Name and Place for Tuesday, July 8 (’14)
Gordon Wenham has written an exceptional book on the psalms. Entitled The Psalter Reclaimed: Praying and Praising with the Psalms, Wenham not only seeks a reclamation of the Psalter, but also extends an invitation for us to remember their purpose: prayer, praise, worship.
Here is a snippet to whet the appetite and, we hope, encourage you to purchase and read the book. At less than 200 pages, it’s shorter than a Harry Potter book and, with just 5 pages read a day, you could be finished in 40 days.
The psalms teach us the fundamentals of the faith and instruct us too in ethics. But the psalms do even more. Singing them commits us in attitudes, speech, and actions.
In the mid-twentieth century, two philosophers, J. L. Austin and J. R. Searle, shed light on the nature of speech. They pointed out that speech is much more than the exchange of information: it changes situations. A promise, for example, lays an obligation on the one who makes the promise and creates an expectation in the one who hears it. This has implications for our use of the Psalms, as we shall see. By using them as prayers or singing them, worshipers declare their faith and their commitment to God’s ways. But narrative and law are different. The Old Testament narratives were presumably recited by storytellers, but they rarely make explicit their judgments on the actions that are recited, so the moral of the story might have been missed and certainly did not have to be endorsed by the listeners. They could just ignore the point, as I suspect many listening to worthy sermons often do….But reciting the psalms is quite different. The one who prays the psalms is taking their words on his lips and saying them to God in a personal and solemn way” (26-27).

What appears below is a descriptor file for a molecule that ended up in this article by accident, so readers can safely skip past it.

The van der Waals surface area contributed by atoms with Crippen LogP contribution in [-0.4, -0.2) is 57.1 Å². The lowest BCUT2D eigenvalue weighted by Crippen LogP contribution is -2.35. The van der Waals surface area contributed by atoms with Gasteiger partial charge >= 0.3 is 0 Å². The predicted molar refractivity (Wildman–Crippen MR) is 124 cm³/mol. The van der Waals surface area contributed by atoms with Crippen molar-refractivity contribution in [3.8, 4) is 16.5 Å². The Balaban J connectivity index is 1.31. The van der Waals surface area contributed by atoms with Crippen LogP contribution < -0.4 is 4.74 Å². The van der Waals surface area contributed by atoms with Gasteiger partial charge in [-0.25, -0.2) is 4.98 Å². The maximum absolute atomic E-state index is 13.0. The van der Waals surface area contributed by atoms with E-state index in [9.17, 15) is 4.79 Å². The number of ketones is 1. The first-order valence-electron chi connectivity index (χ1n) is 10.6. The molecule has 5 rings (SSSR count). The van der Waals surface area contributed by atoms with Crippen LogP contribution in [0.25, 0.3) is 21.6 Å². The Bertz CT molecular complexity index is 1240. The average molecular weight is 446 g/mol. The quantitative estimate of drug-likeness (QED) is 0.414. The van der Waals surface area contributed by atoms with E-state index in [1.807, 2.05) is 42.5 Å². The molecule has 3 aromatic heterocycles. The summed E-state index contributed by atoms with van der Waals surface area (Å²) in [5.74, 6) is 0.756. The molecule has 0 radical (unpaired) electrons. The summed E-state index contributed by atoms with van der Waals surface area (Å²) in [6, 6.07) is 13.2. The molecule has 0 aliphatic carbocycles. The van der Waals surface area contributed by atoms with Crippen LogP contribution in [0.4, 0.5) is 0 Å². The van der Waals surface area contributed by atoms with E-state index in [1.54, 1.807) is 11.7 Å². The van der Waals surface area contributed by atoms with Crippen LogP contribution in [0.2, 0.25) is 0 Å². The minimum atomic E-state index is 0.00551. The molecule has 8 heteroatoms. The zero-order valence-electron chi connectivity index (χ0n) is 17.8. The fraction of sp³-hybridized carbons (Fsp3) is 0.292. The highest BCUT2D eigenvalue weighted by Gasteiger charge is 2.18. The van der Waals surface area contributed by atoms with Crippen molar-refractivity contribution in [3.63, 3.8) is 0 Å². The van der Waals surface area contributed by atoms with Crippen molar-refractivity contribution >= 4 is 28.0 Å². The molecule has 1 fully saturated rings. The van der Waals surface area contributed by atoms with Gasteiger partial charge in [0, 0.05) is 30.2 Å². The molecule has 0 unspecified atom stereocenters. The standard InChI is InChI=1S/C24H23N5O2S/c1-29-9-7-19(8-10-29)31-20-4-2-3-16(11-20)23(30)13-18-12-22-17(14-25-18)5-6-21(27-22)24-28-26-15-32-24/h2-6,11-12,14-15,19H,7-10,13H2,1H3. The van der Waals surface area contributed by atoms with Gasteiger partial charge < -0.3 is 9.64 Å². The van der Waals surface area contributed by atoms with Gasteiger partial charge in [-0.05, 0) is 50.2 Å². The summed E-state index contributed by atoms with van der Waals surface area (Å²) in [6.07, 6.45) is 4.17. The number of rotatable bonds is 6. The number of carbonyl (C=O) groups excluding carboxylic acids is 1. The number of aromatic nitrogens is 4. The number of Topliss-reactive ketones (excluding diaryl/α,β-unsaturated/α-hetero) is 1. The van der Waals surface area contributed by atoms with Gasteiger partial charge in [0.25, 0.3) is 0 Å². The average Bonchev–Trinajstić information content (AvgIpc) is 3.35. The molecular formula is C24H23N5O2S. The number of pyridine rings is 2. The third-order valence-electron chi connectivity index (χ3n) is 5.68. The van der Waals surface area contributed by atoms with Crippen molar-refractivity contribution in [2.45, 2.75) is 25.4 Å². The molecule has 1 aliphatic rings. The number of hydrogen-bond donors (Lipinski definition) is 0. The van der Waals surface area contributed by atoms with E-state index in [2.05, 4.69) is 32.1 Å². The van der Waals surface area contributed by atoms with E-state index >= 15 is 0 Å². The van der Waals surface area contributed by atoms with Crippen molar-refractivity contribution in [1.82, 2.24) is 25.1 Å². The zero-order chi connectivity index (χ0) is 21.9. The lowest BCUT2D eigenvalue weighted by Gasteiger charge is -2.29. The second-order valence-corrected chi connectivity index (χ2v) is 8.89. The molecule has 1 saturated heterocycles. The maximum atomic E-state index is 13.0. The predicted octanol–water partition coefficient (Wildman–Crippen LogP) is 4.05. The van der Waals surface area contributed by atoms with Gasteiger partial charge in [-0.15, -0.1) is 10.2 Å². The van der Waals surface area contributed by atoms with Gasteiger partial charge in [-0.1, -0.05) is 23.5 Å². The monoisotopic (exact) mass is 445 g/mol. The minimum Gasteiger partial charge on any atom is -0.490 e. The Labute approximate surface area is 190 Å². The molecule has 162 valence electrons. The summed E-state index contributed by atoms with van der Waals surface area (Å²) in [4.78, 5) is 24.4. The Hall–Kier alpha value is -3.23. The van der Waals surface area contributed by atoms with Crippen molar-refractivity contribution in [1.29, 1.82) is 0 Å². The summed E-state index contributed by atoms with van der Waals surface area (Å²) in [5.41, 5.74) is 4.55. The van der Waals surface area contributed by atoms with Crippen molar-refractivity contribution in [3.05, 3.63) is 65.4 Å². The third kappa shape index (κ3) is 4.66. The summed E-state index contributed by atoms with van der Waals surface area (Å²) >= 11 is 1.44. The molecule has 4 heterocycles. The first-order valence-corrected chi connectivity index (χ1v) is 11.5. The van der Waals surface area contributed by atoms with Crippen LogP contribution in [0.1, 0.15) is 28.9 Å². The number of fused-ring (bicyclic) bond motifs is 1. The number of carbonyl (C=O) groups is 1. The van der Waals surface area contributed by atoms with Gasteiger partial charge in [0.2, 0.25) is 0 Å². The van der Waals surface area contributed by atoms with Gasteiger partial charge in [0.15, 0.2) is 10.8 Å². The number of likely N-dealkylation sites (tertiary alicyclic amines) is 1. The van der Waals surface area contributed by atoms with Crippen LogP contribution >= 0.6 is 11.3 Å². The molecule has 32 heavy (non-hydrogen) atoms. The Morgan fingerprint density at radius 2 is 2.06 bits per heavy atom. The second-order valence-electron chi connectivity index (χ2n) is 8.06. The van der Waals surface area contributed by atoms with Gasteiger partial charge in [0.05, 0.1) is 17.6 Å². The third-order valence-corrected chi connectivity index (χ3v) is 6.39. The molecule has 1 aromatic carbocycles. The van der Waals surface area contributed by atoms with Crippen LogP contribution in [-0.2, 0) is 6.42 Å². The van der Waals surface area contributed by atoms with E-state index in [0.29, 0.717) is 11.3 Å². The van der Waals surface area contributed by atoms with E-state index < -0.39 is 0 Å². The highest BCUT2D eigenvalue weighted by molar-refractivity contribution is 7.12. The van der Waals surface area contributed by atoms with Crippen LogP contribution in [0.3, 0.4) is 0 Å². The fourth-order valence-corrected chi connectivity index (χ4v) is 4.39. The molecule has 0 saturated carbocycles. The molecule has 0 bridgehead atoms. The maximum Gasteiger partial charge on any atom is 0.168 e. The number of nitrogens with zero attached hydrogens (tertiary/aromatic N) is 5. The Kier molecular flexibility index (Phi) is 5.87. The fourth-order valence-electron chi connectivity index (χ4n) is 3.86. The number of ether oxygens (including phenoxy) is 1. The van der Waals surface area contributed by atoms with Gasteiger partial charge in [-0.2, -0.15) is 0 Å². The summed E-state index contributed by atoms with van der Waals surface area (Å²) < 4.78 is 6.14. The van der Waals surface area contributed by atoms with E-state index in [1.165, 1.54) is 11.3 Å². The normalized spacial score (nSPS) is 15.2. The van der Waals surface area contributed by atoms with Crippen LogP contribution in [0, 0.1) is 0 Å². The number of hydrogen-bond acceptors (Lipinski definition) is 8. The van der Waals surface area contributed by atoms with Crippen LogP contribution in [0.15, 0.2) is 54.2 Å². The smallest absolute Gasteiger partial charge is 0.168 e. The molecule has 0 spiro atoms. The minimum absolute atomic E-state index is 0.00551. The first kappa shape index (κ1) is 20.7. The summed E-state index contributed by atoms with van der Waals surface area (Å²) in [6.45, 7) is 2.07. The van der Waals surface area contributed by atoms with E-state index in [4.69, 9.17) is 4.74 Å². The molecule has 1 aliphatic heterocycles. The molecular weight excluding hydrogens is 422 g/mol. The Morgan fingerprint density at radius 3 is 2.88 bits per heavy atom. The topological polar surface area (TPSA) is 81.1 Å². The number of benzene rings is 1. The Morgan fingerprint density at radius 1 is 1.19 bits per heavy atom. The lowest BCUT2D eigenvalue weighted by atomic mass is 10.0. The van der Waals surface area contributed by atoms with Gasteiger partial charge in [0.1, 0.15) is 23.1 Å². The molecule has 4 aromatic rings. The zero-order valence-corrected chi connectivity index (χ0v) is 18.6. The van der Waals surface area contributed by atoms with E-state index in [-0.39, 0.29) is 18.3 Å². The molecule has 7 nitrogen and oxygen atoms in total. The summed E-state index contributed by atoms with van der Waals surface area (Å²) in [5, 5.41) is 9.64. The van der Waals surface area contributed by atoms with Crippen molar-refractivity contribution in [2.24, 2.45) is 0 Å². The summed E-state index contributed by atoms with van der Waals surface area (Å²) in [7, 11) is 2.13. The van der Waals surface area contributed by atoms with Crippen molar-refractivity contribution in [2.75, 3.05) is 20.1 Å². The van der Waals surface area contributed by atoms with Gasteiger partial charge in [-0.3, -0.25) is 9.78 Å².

The book is The Psalter Reclaimed. We encourage you to try the book, and we urge you to let Psalms become your go-to prayer guide, a constant companion, and even a tool for evangelism. Curious? Doubtful? Dive in and see if you regret it.